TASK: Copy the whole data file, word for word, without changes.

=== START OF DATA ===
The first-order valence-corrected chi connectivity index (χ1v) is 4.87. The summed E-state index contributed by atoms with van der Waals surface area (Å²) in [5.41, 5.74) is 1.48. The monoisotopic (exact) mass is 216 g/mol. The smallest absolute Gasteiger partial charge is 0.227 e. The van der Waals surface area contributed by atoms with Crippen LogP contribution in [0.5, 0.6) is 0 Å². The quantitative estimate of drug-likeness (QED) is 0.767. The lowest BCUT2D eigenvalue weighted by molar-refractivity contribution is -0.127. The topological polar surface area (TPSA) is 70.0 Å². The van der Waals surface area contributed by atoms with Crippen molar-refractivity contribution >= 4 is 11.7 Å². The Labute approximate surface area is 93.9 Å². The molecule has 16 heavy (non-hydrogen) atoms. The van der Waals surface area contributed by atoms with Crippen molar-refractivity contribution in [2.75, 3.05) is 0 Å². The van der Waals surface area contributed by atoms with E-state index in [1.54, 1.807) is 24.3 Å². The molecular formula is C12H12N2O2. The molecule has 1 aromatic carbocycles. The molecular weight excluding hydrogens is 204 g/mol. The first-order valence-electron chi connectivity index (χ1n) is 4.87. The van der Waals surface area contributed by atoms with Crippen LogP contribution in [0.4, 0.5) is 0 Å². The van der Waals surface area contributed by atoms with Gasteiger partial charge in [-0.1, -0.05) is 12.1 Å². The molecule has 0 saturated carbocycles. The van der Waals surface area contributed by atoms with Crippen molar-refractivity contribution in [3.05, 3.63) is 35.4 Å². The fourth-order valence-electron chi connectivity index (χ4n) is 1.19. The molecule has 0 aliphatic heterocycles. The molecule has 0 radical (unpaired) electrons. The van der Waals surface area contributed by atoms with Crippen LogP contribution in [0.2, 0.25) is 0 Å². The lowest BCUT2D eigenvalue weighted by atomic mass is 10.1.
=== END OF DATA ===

The first-order valence-corrected chi connectivity index (χ1v) is 4.87. The summed E-state index contributed by atoms with van der Waals surface area (Å²) in [5.41, 5.74) is 1.48. The monoisotopic (exact) mass is 216 g/mol. The smallest absolute Gasteiger partial charge is 0.227 e. The van der Waals surface area contributed by atoms with Crippen LogP contribution in [0.5, 0.6) is 0 Å². The quantitative estimate of drug-likeness (QED) is 0.767. The lowest BCUT2D eigenvalue weighted by molar-refractivity contribution is -0.127. The topological polar surface area (TPSA) is 70.0 Å². The van der Waals surface area contributed by atoms with Crippen molar-refractivity contribution >= 4 is 11.7 Å². The Labute approximate surface area is 93.9 Å². The molecule has 16 heavy (non-hydrogen) atoms. The van der Waals surface area contributed by atoms with Crippen molar-refractivity contribution in [2.75, 3.05) is 0 Å². The van der Waals surface area contributed by atoms with E-state index in [1.54, 1.807) is 24.3 Å². The molecular formula is C12H12N2O2. The molecule has 1 aromatic carbocycles. The molecular weight excluding hydrogens is 204 g/mol. The first-order valence-electron chi connectivity index (χ1n) is 4.87. The van der Waals surface area contributed by atoms with Crippen LogP contribution in [0.4, 0.5) is 0 Å². The van der Waals surface area contributed by atoms with Gasteiger partial charge in [-0.1, -0.05) is 12.1 Å². The molecule has 0 saturated carbocycles. The van der Waals surface area contributed by atoms with Crippen molar-refractivity contribution in [3.05, 3.63) is 35.4 Å². The fourth-order valence-electron chi connectivity index (χ4n) is 1.19. The molecule has 0 aliphatic heterocycles. The molecule has 0 radical (unpaired) electrons. The van der Waals surface area contributed by atoms with Crippen LogP contribution in [0.2, 0.25) is 0 Å². The lowest BCUT2D eigenvalue weighted by atomic mass is 10.1.